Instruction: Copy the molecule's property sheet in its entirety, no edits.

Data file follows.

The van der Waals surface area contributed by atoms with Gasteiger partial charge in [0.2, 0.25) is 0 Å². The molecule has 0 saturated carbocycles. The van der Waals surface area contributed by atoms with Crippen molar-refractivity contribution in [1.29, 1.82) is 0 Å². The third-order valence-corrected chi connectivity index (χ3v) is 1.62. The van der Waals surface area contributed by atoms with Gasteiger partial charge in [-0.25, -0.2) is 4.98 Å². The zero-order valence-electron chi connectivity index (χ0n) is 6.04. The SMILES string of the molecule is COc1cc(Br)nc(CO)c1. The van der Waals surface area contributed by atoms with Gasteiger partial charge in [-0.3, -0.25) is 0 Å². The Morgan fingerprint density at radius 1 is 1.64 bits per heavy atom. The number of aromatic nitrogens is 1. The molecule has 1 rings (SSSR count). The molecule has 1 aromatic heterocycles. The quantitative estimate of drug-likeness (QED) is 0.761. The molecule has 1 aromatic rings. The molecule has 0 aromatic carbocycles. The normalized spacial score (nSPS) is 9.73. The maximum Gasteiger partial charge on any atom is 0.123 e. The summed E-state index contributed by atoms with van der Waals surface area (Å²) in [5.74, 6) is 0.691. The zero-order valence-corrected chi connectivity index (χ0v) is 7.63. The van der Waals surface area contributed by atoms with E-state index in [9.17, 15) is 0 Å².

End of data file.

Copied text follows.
The van der Waals surface area contributed by atoms with Gasteiger partial charge in [0.2, 0.25) is 0 Å². The molecule has 0 saturated carbocycles. The van der Waals surface area contributed by atoms with Crippen molar-refractivity contribution in [1.29, 1.82) is 0 Å². The third-order valence-corrected chi connectivity index (χ3v) is 1.62. The van der Waals surface area contributed by atoms with Gasteiger partial charge in [-0.25, -0.2) is 4.98 Å². The zero-order valence-electron chi connectivity index (χ0n) is 6.04. The SMILES string of the molecule is COc1cc(Br)nc(CO)c1. The van der Waals surface area contributed by atoms with Gasteiger partial charge in [-0.3, -0.25) is 0 Å². The Morgan fingerprint density at radius 1 is 1.64 bits per heavy atom. The number of aromatic nitrogens is 1. The molecule has 1 rings (SSSR count). The molecule has 1 aromatic heterocycles. The quantitative estimate of drug-likeness (QED) is 0.761. The molecule has 1 aromatic rings. The molecule has 0 aromatic carbocycles. The normalized spacial score (nSPS) is 9.73. The maximum Gasteiger partial charge on any atom is 0.123 e. The summed E-state index contributed by atoms with van der Waals surface area (Å²) in [5.74, 6) is 0.691. The zero-order valence-corrected chi connectivity index (χ0v) is 7.63. The van der Waals surface area contributed by atoms with E-state index in [9.17, 15) is 0 Å².